The whole technical power of painting depends on our recovery of what may be called the innocence of the eye; that is to say, of a sort of childish perception of these flat stains of colour, merely as such, without consciousness of what they signify,-as a blind man would see them if suddenly gifted with sight.
- John Ruskin, 1857
Ruskin, concerned with the stylization and over-perfection of art made by his contemporaries, published The Elements of Drawing in 1857. The book's point was that instead of trying to capture the world through with studied technique and imitation of those considered your better, you should view it with an blank mind and try to present exactly what you perceive and feel. This idea was grasped firmly by the world of Victorian art, and lead to the work of the French impressionists, among others.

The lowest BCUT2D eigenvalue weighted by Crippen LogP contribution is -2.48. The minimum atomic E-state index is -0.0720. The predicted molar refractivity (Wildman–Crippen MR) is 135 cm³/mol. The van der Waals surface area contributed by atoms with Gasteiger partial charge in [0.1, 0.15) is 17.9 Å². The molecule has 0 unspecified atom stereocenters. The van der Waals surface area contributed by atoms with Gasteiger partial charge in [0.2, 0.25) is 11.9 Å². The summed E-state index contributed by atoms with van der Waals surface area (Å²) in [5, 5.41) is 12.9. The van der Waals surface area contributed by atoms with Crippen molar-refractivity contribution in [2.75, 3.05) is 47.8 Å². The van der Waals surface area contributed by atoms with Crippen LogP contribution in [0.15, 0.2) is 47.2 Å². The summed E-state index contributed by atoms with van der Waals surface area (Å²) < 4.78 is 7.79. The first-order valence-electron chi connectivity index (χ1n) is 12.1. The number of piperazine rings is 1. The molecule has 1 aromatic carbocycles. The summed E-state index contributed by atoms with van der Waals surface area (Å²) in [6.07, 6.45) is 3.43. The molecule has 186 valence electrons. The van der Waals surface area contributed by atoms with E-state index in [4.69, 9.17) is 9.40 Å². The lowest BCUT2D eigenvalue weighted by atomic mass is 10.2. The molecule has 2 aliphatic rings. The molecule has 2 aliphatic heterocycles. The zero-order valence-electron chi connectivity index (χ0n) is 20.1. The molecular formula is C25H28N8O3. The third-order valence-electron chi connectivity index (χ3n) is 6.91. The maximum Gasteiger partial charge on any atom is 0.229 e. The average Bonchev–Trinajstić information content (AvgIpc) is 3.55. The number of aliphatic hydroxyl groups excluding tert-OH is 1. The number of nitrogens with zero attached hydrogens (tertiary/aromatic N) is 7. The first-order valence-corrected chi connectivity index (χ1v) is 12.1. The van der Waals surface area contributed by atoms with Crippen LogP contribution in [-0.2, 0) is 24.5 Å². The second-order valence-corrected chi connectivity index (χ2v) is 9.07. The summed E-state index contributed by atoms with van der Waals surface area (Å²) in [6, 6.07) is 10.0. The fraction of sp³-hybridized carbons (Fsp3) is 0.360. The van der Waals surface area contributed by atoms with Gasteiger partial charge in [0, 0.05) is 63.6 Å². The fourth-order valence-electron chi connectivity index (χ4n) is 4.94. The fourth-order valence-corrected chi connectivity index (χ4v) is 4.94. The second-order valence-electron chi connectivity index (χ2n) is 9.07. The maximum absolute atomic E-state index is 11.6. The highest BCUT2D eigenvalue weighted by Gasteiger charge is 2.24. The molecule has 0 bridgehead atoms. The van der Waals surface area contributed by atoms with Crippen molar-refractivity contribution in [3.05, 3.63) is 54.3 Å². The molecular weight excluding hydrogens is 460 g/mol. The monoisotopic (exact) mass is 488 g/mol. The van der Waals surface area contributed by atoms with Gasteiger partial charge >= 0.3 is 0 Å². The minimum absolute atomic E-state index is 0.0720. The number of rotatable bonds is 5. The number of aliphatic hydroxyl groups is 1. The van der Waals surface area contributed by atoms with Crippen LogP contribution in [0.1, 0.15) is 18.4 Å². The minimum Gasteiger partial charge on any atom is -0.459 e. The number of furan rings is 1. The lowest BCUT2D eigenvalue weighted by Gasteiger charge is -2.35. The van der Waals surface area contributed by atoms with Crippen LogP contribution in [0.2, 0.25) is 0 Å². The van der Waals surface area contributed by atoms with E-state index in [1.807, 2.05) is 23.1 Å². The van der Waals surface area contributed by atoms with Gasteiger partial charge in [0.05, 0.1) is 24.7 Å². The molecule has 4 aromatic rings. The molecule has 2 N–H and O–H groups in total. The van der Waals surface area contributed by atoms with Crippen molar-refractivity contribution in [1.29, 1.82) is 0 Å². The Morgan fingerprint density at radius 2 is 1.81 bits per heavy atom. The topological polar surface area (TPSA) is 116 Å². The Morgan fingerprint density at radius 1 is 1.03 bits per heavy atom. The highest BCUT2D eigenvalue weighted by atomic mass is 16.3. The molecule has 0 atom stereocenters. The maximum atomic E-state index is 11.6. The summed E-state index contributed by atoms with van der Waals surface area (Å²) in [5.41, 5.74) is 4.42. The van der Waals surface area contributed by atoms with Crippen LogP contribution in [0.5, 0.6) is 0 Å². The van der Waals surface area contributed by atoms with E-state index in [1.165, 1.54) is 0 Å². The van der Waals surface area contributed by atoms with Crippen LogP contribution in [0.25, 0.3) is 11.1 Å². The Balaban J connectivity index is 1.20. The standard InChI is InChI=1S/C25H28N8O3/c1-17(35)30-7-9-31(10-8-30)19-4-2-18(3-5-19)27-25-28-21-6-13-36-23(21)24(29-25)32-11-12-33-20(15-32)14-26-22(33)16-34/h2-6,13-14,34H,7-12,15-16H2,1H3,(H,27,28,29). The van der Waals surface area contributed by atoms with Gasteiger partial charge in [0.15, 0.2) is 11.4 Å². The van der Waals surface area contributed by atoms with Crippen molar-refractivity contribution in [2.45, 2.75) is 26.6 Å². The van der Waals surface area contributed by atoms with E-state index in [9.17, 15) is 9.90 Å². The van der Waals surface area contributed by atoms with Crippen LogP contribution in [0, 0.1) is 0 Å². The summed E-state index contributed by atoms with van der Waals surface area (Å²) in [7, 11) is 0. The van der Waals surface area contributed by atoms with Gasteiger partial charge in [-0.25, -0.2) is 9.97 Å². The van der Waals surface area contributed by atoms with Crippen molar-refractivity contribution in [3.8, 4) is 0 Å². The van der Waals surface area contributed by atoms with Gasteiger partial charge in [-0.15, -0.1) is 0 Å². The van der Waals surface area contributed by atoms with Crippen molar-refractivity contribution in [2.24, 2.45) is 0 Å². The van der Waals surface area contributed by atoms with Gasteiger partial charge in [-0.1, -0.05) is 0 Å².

This line of thought presents an interesting question, "At what point can one no longer subvert his knowledge?" That is, how far down can you actually push your cultural training, your innate manner of parsing reality. Some possible answers lie in stream-of-consciousness prose, abstract art, and some of more modern flavors of jazz. Trying to understand any of these without some innocence of the eye -- some willingness to put aside your preconceptions and jadedness -- will result in nothing but frustration. Of course, viewing everything with the pure innocence, pure willing acceptance, will lead to an inability to differentiate between true art and simple noise, between that which is required deep feeling and thought and that which is merely pretentious bullshit.